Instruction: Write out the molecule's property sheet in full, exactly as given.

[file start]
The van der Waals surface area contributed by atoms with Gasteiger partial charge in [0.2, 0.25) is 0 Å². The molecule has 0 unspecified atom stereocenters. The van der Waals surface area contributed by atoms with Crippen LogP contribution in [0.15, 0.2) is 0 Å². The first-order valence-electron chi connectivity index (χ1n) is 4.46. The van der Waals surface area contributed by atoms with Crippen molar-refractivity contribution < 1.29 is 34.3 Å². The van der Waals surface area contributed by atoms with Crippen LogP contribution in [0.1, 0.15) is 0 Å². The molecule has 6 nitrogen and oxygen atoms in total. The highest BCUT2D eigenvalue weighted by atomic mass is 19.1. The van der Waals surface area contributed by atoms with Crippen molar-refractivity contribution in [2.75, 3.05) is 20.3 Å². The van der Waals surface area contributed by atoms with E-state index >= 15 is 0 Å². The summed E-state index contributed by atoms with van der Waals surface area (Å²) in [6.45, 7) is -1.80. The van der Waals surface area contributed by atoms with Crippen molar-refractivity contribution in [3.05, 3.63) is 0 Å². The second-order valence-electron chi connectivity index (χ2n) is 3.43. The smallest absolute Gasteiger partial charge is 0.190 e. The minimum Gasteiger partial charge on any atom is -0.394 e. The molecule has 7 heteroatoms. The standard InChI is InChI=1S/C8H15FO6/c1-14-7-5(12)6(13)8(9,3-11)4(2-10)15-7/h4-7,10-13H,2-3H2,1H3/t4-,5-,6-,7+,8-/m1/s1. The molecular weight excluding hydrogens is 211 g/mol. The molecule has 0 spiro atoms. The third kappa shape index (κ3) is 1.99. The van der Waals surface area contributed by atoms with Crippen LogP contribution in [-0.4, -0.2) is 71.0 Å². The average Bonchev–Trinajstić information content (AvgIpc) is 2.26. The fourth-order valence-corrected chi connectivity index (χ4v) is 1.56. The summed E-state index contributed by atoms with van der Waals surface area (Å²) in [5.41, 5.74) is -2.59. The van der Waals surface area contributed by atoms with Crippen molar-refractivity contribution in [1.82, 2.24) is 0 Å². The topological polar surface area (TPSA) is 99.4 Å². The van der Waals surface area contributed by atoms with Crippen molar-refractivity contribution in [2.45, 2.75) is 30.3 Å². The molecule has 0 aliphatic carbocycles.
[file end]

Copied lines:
The van der Waals surface area contributed by atoms with Gasteiger partial charge in [0.2, 0.25) is 0 Å². The molecule has 0 unspecified atom stereocenters. The van der Waals surface area contributed by atoms with Crippen LogP contribution in [0.15, 0.2) is 0 Å². The first-order valence-electron chi connectivity index (χ1n) is 4.46. The van der Waals surface area contributed by atoms with Crippen molar-refractivity contribution < 1.29 is 34.3 Å². The van der Waals surface area contributed by atoms with Crippen LogP contribution in [0.1, 0.15) is 0 Å². The molecule has 6 nitrogen and oxygen atoms in total. The highest BCUT2D eigenvalue weighted by atomic mass is 19.1. The van der Waals surface area contributed by atoms with Crippen molar-refractivity contribution in [2.75, 3.05) is 20.3 Å². The van der Waals surface area contributed by atoms with E-state index >= 15 is 0 Å². The summed E-state index contributed by atoms with van der Waals surface area (Å²) in [6.45, 7) is -1.80. The van der Waals surface area contributed by atoms with Crippen molar-refractivity contribution in [3.05, 3.63) is 0 Å². The second-order valence-electron chi connectivity index (χ2n) is 3.43. The smallest absolute Gasteiger partial charge is 0.190 e. The minimum Gasteiger partial charge on any atom is -0.394 e. The molecule has 7 heteroatoms. The standard InChI is InChI=1S/C8H15FO6/c1-14-7-5(12)6(13)8(9,3-11)4(2-10)15-7/h4-7,10-13H,2-3H2,1H3/t4-,5-,6-,7+,8-/m1/s1. The molecular weight excluding hydrogens is 211 g/mol. The molecule has 0 spiro atoms. The third kappa shape index (κ3) is 1.99. The van der Waals surface area contributed by atoms with Crippen LogP contribution in [-0.4, -0.2) is 71.0 Å². The average Bonchev–Trinajstić information content (AvgIpc) is 2.26. The fourth-order valence-corrected chi connectivity index (χ4v) is 1.56. The summed E-state index contributed by atoms with van der Waals surface area (Å²) in [5.41, 5.74) is -2.59. The van der Waals surface area contributed by atoms with Crippen molar-refractivity contribution in [1.82, 2.24) is 0 Å². The topological polar surface area (TPSA) is 99.4 Å². The van der Waals surface area contributed by atoms with Crippen molar-refractivity contribution in [2.45, 2.75) is 30.3 Å². The molecule has 0 aliphatic carbocycles.